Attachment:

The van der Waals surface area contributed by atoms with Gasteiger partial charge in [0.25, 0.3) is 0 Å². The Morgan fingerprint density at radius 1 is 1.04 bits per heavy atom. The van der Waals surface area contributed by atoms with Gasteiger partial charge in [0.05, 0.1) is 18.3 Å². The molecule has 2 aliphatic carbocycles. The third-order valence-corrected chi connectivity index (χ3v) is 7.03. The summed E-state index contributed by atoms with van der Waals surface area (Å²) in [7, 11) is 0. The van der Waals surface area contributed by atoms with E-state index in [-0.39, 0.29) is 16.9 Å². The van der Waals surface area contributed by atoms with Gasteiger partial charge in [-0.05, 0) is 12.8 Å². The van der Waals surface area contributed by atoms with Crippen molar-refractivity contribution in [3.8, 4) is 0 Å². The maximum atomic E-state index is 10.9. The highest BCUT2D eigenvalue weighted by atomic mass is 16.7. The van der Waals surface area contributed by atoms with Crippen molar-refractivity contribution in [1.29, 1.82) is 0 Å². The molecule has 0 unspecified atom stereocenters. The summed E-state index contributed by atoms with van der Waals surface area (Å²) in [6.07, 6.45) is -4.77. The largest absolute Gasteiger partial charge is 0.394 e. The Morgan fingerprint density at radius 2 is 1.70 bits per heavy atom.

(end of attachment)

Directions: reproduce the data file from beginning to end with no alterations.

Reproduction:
The van der Waals surface area contributed by atoms with Gasteiger partial charge in [0.25, 0.3) is 0 Å². The Morgan fingerprint density at radius 1 is 1.04 bits per heavy atom. The van der Waals surface area contributed by atoms with Gasteiger partial charge in [0.05, 0.1) is 18.3 Å². The molecule has 2 aliphatic carbocycles. The third-order valence-corrected chi connectivity index (χ3v) is 7.03. The summed E-state index contributed by atoms with van der Waals surface area (Å²) in [7, 11) is 0. The van der Waals surface area contributed by atoms with E-state index in [-0.39, 0.29) is 16.9 Å². The van der Waals surface area contributed by atoms with Gasteiger partial charge in [-0.05, 0) is 12.8 Å². The van der Waals surface area contributed by atoms with Crippen molar-refractivity contribution in [3.8, 4) is 0 Å². The maximum atomic E-state index is 10.9. The highest BCUT2D eigenvalue weighted by atomic mass is 16.7. The van der Waals surface area contributed by atoms with Crippen molar-refractivity contribution in [1.29, 1.82) is 0 Å². The molecule has 0 unspecified atom stereocenters. The summed E-state index contributed by atoms with van der Waals surface area (Å²) in [6.07, 6.45) is -4.77. The largest absolute Gasteiger partial charge is 0.394 e. The Morgan fingerprint density at radius 2 is 1.70 bits per heavy atom.